ERIC Number: ED411679
Record Type: Non-Journal
Publication Date: 1996-Oct
Reference Count: N/A
Self-Directed Language Learning and Third-Language Learner.
Rivers, William P.
A study investigated the characteristics and behaviors of college students learning a third language. Four groups of students with backgrounds in Slavic second languages and enrolled in a variety of Slavic and non-Slavic third languages courses were studied using ethnographic techniques, including open-ended questionnaires, focus groups, classroom observation, and interviews. Subjects were from three programs: a 1993-94 program in languages of the former Soviet Union at the University of Maryland at College Park; a language cross-training program at the Defense Language Institute Foreign Language Center (California) (DLI); and a DLI study of the effectiveness of foreign language immersion training. The proficiency outcomes of third-language learners were compared with those of learners in similar second-language courses. Two results emerged: (1) third-language learners are highly successful; they learn more language faster than second language learners of the same target language; and (2) their behaviors are those of the self-directed learner. Implications of self-directed second-language learning for the learner of less commonly taught languages and for learning outside formal language programs are discussed. Contains 88 references. (MSE)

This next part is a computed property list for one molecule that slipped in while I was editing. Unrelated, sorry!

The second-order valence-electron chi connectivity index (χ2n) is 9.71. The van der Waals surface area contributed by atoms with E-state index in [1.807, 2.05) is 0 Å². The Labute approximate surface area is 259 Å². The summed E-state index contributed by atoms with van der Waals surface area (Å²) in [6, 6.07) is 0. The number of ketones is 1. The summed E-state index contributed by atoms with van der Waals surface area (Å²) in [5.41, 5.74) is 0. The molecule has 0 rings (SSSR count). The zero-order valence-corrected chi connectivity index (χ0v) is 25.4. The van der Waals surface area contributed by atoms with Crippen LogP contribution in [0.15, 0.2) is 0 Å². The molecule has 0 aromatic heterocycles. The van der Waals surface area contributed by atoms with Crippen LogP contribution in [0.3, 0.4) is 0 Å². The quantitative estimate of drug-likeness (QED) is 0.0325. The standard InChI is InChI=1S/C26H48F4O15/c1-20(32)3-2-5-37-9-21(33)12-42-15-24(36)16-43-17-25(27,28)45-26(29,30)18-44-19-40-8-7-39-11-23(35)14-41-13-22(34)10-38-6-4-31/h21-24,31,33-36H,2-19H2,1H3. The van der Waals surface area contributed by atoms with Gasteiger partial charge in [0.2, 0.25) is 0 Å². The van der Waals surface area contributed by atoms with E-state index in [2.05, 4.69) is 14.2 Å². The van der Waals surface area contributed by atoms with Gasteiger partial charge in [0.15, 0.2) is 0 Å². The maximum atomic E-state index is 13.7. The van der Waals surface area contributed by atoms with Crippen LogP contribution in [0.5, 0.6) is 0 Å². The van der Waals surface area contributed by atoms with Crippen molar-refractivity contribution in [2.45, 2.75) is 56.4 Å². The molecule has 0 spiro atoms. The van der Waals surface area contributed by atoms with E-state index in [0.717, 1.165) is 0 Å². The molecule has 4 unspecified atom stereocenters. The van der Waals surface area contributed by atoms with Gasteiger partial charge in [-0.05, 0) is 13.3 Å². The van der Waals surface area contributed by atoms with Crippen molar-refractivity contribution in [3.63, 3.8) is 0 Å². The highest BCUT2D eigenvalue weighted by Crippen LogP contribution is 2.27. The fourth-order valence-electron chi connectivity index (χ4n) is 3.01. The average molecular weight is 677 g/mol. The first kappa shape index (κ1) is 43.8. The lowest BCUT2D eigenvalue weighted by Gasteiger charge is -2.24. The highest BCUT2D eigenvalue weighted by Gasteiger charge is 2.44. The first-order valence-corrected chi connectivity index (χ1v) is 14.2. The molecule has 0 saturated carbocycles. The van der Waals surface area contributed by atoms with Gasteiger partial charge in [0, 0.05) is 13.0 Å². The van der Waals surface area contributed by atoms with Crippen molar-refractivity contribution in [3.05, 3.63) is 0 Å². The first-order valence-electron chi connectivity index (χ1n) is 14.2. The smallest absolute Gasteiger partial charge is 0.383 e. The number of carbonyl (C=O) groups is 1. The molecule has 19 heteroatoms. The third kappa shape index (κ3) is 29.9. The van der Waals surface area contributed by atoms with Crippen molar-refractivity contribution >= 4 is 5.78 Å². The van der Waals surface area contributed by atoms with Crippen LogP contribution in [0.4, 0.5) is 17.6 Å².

Descriptors: Academic Achievement, Achievement Gains, College Students, Difficulty Level, Ethnography, Focus Groups, Higher Education, Immersion Programs, Interviews, Language Research, Multilingualism, Second Language Learning, Second Languages, Slavic Languages, Student Behavior, Student Characteristics, Surveys, Uncommonly Taught Languages
Publication Type: Reports - Research; Speeches/Meeting Papers
Education Level: N/A
Authoring Institution: N/A